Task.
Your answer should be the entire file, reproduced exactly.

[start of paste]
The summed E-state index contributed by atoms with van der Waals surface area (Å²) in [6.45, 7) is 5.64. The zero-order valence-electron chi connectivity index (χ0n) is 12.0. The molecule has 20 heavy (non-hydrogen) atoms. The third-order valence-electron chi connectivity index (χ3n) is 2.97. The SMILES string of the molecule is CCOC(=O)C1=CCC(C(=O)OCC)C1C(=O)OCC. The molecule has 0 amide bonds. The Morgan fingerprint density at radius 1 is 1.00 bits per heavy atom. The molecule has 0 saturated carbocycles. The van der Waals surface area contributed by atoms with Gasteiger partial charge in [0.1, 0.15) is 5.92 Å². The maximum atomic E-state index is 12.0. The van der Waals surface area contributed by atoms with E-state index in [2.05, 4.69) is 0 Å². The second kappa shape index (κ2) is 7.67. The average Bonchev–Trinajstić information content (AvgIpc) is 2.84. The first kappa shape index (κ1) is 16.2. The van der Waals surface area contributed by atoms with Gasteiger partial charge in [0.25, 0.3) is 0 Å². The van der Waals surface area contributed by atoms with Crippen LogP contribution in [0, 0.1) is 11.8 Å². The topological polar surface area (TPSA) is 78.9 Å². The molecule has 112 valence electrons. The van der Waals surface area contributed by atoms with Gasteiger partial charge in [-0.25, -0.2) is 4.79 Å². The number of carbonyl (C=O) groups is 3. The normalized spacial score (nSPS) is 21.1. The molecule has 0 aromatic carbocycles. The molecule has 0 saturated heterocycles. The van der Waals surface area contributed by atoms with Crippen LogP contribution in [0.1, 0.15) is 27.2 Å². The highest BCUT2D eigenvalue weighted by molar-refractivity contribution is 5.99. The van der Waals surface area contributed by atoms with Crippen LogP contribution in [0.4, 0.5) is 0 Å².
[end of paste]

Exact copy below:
The summed E-state index contributed by atoms with van der Waals surface area (Å²) in [6.45, 7) is 5.64. The zero-order valence-electron chi connectivity index (χ0n) is 12.0. The molecule has 20 heavy (non-hydrogen) atoms. The third-order valence-electron chi connectivity index (χ3n) is 2.97. The SMILES string of the molecule is CCOC(=O)C1=CCC(C(=O)OCC)C1C(=O)OCC. The molecule has 0 amide bonds. The Morgan fingerprint density at radius 1 is 1.00 bits per heavy atom. The molecule has 0 saturated carbocycles. The van der Waals surface area contributed by atoms with Gasteiger partial charge in [0.1, 0.15) is 5.92 Å². The maximum atomic E-state index is 12.0. The van der Waals surface area contributed by atoms with E-state index in [2.05, 4.69) is 0 Å². The second kappa shape index (κ2) is 7.67. The average Bonchev–Trinajstić information content (AvgIpc) is 2.84. The first kappa shape index (κ1) is 16.2. The van der Waals surface area contributed by atoms with Gasteiger partial charge in [0.25, 0.3) is 0 Å². The van der Waals surface area contributed by atoms with Crippen LogP contribution in [0, 0.1) is 11.8 Å². The topological polar surface area (TPSA) is 78.9 Å². The molecule has 112 valence electrons. The van der Waals surface area contributed by atoms with Gasteiger partial charge in [-0.25, -0.2) is 4.79 Å². The number of carbonyl (C=O) groups is 3. The normalized spacial score (nSPS) is 21.1. The molecule has 0 aromatic carbocycles. The molecule has 0 saturated heterocycles. The van der Waals surface area contributed by atoms with Crippen LogP contribution in [0.1, 0.15) is 27.2 Å². The highest BCUT2D eigenvalue weighted by molar-refractivity contribution is 5.99. The van der Waals surface area contributed by atoms with Crippen LogP contribution in [0.4, 0.5) is 0 Å².